Christopher Kurtz has worked on four productions with video designer Sven Ortel: The Woman in White, Faith Healer, The Little Mermaid and Wonderland. He also served as head electrician on In the Heights, and worked on such Broadway shows as High Fidelity, Frost Nixon, and Billy Elliot. He will participate in the Broadway Projection Master Classes on Monday, May 23 at NYU’s Tisch School of the Arts, on a panel about video design and technology led by Ortel. Live Design chats with Kurtz:

How did you get involved in the projection end of the biz?

My background is mostly as an electrician/light board op. Aside from a small video package I worked with while on tour with the Alvin Ailey American Dance Theatre, I really didn't have a video background. This turned out to be exactly what the video team of The Woman in White was looking for. They needed someone they could train an entirely different system to and having someone who arrived with no pre-conceptions on video was necessary. The Mesmerist System was a unique set up.

What is the most technically challenging project you have worked on? And why?

I would have to say The Woman in White. Not only was it my first major video project, but it was easily the most stressful show I have ever been a part of. The Mesmerist system worked very well. It's ability to move video through in 3D space was amazing. The issue was that the video didn't actually track automation as much as it was fired by it. That meant if there was ever an automation issue I had to be ready to blackout because the clips simply played. If automation stopped the clip would play off the scenery. The entire set was flat grey and all of the scenic elements in the production were projected. Every scene change was stressful. Of course, that doesn't even include the added bonus of the bouncing cove position at the Marriott Marquis.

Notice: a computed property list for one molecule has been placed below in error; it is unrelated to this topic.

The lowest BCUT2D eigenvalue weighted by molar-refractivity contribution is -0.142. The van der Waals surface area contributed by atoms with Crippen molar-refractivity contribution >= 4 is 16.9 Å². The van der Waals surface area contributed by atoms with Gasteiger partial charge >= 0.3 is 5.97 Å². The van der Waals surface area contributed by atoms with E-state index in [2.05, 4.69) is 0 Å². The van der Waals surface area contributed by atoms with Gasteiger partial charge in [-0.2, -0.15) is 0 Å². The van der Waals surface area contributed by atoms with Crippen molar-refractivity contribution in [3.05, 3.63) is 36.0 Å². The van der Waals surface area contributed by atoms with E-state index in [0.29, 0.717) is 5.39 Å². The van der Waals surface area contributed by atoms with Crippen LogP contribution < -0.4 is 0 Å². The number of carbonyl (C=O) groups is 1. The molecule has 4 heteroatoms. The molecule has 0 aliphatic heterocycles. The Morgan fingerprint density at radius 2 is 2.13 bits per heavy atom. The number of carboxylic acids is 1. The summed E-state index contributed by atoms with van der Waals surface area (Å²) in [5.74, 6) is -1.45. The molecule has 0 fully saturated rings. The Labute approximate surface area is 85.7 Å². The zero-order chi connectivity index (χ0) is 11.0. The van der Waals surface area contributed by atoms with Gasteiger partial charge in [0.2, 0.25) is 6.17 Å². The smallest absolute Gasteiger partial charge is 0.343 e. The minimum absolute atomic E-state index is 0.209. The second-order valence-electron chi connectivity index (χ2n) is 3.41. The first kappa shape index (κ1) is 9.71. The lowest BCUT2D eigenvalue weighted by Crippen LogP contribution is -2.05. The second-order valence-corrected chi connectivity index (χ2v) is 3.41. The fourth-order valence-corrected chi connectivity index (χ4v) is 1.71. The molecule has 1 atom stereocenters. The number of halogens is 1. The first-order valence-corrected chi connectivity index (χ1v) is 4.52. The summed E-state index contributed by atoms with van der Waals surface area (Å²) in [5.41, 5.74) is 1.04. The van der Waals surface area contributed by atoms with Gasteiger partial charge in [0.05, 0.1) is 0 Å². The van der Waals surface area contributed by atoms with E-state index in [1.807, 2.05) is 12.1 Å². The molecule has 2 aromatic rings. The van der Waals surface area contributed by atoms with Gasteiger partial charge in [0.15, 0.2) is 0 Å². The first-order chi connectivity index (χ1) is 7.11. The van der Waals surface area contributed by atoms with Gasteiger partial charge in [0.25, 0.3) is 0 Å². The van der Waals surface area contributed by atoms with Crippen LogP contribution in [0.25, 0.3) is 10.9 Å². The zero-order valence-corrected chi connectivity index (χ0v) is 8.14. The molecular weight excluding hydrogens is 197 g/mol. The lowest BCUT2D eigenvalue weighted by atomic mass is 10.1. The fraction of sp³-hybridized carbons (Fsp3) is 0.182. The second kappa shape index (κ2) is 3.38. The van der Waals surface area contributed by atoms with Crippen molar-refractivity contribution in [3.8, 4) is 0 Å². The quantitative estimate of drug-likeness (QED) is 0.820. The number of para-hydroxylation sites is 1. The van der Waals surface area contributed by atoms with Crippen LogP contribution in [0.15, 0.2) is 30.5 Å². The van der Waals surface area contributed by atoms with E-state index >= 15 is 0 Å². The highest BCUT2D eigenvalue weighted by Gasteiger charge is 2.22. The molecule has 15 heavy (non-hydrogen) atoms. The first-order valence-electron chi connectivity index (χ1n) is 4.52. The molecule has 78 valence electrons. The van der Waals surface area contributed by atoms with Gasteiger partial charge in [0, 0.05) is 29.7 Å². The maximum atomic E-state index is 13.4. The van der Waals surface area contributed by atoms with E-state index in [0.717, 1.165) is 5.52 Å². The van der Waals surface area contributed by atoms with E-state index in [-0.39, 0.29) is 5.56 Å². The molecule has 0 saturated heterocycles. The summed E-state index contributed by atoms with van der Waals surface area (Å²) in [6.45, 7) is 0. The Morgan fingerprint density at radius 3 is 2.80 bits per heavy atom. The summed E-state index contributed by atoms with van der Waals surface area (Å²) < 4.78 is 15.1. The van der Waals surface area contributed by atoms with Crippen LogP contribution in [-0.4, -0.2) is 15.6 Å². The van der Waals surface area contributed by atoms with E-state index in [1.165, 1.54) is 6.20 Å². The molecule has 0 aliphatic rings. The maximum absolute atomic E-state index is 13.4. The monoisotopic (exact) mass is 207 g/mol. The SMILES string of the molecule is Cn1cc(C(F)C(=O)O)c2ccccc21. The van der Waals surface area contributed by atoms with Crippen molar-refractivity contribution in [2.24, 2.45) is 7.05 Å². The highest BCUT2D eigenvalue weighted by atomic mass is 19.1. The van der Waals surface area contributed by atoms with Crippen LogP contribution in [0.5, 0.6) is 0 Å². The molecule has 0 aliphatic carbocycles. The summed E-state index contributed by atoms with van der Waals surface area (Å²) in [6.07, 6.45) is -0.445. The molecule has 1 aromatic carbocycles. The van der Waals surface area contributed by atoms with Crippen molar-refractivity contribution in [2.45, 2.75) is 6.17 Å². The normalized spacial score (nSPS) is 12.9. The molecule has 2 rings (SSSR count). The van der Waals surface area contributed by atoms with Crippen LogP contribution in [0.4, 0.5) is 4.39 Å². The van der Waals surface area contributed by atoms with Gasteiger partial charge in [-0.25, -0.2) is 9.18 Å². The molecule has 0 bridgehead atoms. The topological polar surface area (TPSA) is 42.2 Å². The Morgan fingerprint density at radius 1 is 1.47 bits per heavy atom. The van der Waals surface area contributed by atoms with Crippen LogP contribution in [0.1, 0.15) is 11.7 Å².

Please talk a little about working on Wonderland with Sven...

Wonderland is my fourth production working with Sven. Each production has introduced me to new technology and a deeper understanding of the process. On Wonderland, unlike The Woman in White and The Little Mermaid, which were strictly projection, we have the additional elements of a PIX LED wall, iColor Flex LED panels, and Hypnotica all working together. All of that is being driven by Pandoras Box. With the help of Michael Kohler and TJ Donoghue from Scharff Weisberg, I have gained a pretty good understanding of the system and it's respective parts.

Of course the more elements there are, the more things that can go afoul. Wonderland is fairly low stress. The system has had its hiccups but most of those are easily sorted out in checkout. During production of Wonderland, as has been true on our past projects, Sven has been very generous in helping me understand the process. He has shown a high level of trust in me and I appreciate that. I look forward to working on many more productions with Sven and his team of Katy Tucker and Lucy MacKinnon as well as the video programmers I have had the pleasure to work with, Ian Galloway (The Woman in White), Peter Vincent Acken (The Little Mermaid and Wonderland [Tampa], and Cory Fitzgerald (Wonderland NYC).

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